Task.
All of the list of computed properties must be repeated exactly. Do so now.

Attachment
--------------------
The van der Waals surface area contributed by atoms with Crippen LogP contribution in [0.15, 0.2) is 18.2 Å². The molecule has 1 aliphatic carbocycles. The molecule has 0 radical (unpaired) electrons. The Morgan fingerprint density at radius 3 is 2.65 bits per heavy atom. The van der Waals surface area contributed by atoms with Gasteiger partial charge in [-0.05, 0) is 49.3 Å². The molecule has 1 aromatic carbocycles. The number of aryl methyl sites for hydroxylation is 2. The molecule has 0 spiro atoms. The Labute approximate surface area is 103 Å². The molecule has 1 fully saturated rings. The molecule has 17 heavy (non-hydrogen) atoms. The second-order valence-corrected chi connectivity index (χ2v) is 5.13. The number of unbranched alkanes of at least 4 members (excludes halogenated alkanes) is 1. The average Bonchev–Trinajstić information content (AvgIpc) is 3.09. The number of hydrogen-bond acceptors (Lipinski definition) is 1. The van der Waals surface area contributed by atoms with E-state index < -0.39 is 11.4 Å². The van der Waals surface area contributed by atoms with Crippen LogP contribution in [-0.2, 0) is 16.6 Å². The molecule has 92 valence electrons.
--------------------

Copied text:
The van der Waals surface area contributed by atoms with Crippen LogP contribution in [0.15, 0.2) is 18.2 Å². The molecule has 1 aliphatic carbocycles. The molecule has 0 radical (unpaired) electrons. The Morgan fingerprint density at radius 3 is 2.65 bits per heavy atom. The van der Waals surface area contributed by atoms with Gasteiger partial charge in [-0.05, 0) is 49.3 Å². The molecule has 1 aromatic carbocycles. The number of aryl methyl sites for hydroxylation is 2. The molecule has 0 spiro atoms. The Labute approximate surface area is 103 Å². The molecule has 1 fully saturated rings. The molecule has 17 heavy (non-hydrogen) atoms. The second-order valence-corrected chi connectivity index (χ2v) is 5.13. The number of unbranched alkanes of at least 4 members (excludes halogenated alkanes) is 1. The average Bonchev–Trinajstić information content (AvgIpc) is 3.09. The number of hydrogen-bond acceptors (Lipinski definition) is 1. The van der Waals surface area contributed by atoms with E-state index < -0.39 is 11.4 Å². The van der Waals surface area contributed by atoms with Crippen LogP contribution in [-0.2, 0) is 16.6 Å². The molecule has 92 valence electrons.